At first I thought it was metal because it was reflective, but it is stoneware with a pewter glaze, actually. On the bottom it was stamped Prinknash Abbey. Having never heard of this kiln, I started Googling and this is what I came up with.
Prinknash Abbey has been around since about the 11th century A.D. The link will take you to their website. According to the Prinknash website, the Abbey is an order of men that live according to Benedictine Rule. Their history is pretty extensive. How did they come to make pottery, though?
Well, turns out that during the year of 1942 the Abbey was undergoing some renovations. During those changes, the monks discovered a seam of red clay that ran through their land.
They decided to use it as a way to earn some extra money for the Abbey’s good works and to support their community. Their pottery was stoneware (thrown pottery on a wheel), slipware (liquid clay poured into plaster molds), and earthenware (clay pressed into molds). Some good information can be found here.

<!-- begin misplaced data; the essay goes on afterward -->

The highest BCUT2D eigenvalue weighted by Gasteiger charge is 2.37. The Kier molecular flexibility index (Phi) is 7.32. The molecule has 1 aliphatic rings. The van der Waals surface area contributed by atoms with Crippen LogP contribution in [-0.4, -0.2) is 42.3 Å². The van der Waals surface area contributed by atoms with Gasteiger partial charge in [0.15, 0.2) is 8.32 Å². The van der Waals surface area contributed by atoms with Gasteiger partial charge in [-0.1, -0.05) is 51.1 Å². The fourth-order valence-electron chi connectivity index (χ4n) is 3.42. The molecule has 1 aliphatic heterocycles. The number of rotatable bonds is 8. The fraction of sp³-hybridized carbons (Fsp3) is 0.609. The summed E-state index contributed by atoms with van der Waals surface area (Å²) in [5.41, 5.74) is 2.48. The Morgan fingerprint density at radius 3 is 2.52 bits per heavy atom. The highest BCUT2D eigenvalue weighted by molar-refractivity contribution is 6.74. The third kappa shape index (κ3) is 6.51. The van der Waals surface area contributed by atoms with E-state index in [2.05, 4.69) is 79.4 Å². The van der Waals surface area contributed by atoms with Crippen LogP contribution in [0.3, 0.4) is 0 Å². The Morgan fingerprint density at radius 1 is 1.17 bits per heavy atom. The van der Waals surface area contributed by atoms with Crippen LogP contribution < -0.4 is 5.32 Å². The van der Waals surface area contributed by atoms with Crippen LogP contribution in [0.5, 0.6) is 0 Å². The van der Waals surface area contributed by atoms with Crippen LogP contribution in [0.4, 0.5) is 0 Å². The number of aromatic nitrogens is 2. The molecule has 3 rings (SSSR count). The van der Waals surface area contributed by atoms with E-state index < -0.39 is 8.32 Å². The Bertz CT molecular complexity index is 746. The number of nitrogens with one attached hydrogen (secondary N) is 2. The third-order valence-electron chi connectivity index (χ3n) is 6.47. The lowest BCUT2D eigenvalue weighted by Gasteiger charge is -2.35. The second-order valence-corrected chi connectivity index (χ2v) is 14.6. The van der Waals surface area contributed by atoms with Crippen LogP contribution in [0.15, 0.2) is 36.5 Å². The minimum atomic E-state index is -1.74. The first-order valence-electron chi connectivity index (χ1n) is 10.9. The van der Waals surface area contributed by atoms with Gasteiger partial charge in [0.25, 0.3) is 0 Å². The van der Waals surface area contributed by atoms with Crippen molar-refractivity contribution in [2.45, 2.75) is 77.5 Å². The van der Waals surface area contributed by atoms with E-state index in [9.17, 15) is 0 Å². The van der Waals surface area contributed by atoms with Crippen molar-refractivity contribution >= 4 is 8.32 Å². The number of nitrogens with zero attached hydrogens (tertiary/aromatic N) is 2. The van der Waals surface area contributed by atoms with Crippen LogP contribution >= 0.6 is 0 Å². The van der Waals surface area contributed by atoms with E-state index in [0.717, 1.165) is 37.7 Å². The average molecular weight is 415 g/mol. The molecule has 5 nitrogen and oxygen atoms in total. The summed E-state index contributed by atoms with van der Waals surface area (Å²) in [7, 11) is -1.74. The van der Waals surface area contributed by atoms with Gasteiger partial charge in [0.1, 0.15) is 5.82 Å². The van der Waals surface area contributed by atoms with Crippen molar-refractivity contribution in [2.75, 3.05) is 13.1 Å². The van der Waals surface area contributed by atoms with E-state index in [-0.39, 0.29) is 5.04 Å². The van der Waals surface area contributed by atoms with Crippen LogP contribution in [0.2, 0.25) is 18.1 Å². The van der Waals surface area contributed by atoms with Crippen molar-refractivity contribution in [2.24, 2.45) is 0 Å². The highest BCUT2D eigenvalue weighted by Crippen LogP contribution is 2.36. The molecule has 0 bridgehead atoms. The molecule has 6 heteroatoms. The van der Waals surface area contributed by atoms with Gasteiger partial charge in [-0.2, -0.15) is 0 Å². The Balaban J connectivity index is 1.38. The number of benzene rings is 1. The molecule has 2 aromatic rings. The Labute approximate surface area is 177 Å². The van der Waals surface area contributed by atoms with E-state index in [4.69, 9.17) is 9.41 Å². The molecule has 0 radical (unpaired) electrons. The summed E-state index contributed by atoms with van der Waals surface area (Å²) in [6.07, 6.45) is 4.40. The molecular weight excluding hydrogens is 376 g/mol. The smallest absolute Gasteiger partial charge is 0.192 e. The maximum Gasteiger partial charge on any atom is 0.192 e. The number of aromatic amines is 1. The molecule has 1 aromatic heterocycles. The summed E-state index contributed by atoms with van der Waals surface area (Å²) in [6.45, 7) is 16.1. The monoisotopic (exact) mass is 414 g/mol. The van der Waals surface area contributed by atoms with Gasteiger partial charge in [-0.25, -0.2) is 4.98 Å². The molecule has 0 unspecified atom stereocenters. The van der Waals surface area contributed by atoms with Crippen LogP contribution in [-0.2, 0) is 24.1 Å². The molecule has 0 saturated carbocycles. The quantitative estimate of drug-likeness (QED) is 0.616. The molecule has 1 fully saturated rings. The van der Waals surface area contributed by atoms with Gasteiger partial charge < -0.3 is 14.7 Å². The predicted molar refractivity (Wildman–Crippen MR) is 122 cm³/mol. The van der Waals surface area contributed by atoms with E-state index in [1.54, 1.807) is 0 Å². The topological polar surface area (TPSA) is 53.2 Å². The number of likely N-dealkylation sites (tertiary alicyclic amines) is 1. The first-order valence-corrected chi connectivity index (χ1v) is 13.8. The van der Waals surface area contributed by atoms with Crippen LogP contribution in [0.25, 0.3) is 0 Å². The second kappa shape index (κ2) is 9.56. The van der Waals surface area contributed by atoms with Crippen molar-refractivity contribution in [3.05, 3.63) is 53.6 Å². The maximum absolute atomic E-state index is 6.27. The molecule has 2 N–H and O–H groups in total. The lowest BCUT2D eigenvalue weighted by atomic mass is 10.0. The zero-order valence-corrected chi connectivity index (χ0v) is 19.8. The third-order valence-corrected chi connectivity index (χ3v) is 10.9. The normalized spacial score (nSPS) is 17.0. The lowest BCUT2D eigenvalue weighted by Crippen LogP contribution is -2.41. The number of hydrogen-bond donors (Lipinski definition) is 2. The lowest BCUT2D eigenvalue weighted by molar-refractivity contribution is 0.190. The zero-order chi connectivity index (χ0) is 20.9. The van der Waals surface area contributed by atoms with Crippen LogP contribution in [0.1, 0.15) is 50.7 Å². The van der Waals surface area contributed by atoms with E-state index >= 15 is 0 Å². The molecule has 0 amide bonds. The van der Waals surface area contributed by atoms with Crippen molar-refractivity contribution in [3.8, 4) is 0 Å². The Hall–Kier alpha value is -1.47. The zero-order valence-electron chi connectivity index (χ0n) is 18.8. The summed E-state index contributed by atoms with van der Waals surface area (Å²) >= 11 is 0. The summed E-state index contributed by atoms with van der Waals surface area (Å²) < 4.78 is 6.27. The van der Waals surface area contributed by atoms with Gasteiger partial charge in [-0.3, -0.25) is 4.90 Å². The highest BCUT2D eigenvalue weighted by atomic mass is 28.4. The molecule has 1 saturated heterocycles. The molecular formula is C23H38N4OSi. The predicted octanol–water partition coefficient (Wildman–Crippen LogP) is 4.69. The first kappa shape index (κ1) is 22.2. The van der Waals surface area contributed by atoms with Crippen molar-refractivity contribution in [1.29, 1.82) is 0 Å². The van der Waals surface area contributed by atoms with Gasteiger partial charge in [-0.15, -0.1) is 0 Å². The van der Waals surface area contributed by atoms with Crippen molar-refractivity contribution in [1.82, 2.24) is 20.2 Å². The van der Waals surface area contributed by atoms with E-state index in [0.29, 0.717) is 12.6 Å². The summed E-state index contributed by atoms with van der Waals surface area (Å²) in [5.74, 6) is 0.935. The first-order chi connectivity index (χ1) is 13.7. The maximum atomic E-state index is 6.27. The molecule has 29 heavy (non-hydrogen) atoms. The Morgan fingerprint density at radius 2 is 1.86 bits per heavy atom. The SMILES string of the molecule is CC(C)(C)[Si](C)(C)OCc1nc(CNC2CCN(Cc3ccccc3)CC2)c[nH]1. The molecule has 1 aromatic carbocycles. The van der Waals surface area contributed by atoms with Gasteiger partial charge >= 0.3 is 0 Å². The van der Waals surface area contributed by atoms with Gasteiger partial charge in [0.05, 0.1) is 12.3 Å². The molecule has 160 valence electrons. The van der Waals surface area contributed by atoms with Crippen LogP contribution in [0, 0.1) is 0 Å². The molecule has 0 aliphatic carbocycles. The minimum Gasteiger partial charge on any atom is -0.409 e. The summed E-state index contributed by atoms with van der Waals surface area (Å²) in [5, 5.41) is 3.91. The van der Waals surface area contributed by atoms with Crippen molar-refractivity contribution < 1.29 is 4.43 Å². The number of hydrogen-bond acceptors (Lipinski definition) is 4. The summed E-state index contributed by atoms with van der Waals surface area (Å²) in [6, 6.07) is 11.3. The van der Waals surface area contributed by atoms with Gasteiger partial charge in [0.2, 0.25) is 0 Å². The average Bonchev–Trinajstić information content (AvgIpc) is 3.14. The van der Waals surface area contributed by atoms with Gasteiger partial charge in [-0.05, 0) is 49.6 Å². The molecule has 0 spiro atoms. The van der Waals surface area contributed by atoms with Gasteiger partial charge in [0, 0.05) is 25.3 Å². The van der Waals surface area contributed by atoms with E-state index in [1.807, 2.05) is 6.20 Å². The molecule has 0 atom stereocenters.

They are well known for their black metallic glazes but they had a number of other glazes, as well. Prinknash pottery can be found in blues, greens and earthen colors, too. The kiln was closed in 1997 when it was sold to the Welsh Pottery Company which has since closed itself.
Interestingly enough, when I was trying to date the piece above that I found, I emailed the Abbey.
They are still there (apparently they also have some technology) and they were very helpful in helping me date the mug to the late 1970’s to early 1980’s. It took a couple of weeks but they researched it for me and kindly emailed me back with a detailed message giving me more information than I had asked for and which I truly appreciated. So a shout-out to the Monks at Prinknash Abbey!
I hope you have enjoyed our foray into a little British history and a pottery that may be new to you. If you have a chance, drop by Vintage Eve’s shop and check out my Prinknash Abbey pottery. Leave me a comment here and say hi. Have a great week!